Brexit’s Lesson For Asia’s Democracies
By Yuriko Koike
TOKYO – The United Kingdom, in voting to divorce the European Union, is steering the West into uncharted territory. Will the EU now unravel, as other populists and nationalists demand plebiscites on their respective countries’ membership? Will NATO, the grand post-war alliance that has guaranteed Europe’s security for almost seven decades, also begin to disintegrate, as its members turn inward (like Britain) or, worse, against each other?
Many people in Asia will dismiss these questions the way Neville Chamberlain wrote off Central Europe back in 1938: as problems in faraway countries about which they know and care little. But the truth is that the populist surge now rocking the West has its own echoes in Asia.
Greater disunity here is particularly dangerous, because Asia lacks the West’s connective institutional framework and regional shock absorbers. The recent recall of an agreed statement by ASEAN criticizing China for its actions in the South China Sea is but the latest sad example of the immaturity of Asia’s collective security process.
Across the region, national rivalries remain raw, and historical memories continue to sow divisions. So all Asians must recognize that their countries and region are equally vulnerable to those who would undermine the rule of law and today’s existing structures of peace and prosperity, flimsy as they may be.
Asia must thus take note of the message Brexit sends. The “Leave” camp’s ability to scrape together a simple majority by appealing to voters’ basest instincts shows that many people now take their liberties, security, and prosperity for granted. It shows that too many have lost sight of what made the post-war developed world so affluent, free, and safe to begin with.
For decades, the world’s democracies – in Asia and in the West – have not questioned the foundations of their success. We understood that we needed to stand together, sometimes in formal alliances, sometimes in alliances bound together simply by a shared interest in democracy. We understood that our prosperity was built on the rule of law, the fundamental integrity of our political institutions, and the openness of our societies – to the outside world and to the “outsiders” among us.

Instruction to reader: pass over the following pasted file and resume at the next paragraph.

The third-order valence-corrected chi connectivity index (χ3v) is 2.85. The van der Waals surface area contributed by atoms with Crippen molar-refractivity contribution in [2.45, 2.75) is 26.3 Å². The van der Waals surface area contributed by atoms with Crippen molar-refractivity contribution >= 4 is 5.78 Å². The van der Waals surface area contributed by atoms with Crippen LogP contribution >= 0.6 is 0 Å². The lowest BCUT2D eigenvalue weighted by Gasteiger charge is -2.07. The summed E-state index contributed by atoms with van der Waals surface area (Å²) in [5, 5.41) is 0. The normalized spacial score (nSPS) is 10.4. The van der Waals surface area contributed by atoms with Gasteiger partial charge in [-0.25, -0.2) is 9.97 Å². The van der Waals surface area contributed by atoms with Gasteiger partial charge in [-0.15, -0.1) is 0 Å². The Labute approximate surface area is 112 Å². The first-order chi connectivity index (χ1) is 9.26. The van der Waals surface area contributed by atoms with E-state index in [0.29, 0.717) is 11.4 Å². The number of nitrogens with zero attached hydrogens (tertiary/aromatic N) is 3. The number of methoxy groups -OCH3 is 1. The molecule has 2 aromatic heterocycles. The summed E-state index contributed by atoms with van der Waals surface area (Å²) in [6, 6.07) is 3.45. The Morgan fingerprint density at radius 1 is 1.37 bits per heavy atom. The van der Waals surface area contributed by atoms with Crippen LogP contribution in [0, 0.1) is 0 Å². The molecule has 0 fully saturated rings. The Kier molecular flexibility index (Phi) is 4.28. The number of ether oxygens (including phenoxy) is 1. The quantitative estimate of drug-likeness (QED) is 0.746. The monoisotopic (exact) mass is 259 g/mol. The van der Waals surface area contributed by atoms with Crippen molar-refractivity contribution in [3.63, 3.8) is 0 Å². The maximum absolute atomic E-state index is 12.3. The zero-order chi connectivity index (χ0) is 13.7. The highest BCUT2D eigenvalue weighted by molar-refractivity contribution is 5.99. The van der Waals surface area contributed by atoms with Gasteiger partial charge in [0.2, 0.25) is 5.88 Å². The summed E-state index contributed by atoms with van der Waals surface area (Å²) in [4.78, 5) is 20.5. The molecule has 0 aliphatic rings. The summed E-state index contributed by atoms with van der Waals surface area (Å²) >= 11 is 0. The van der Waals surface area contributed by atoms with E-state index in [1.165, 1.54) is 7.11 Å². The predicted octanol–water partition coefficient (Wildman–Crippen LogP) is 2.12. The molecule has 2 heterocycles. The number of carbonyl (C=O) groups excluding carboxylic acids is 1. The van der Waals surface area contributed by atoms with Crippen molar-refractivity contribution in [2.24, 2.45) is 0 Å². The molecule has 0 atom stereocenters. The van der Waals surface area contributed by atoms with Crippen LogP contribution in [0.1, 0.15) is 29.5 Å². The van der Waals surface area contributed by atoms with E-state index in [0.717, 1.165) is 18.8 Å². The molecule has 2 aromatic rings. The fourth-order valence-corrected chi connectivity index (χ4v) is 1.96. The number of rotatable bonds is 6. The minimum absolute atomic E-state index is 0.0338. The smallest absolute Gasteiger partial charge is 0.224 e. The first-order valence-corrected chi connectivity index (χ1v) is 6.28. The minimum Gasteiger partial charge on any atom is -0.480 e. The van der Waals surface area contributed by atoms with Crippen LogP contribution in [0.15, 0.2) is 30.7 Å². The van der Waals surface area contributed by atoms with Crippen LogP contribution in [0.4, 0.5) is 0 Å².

This historical wisdom is now being mocked and dismissed, openly by the likes of Donald Trump in America and Marine Le Pen in France, and cryptically, with a nudge and a wink, by Brexit leaders like former London Mayor Boris Johnson and Tory justice secretary Michael Gove. Many voters, eager for confirmation of their biases, believed that a smear bordering on parody – the portrayal by Johnson and Gove of the EU as some sort of latter-day Nazi project – actually described reality.
An honest historical accounting of the EU would recognize that it established for Europeans a zone of peace founded on individual rights, the rule of law, and social justice. This is arguably the central reason that Europe could overcome the economic ravages of World War II, and achieve unprecedented living standards across the continent, while also resolving ancient enmities – such as between France and Germany.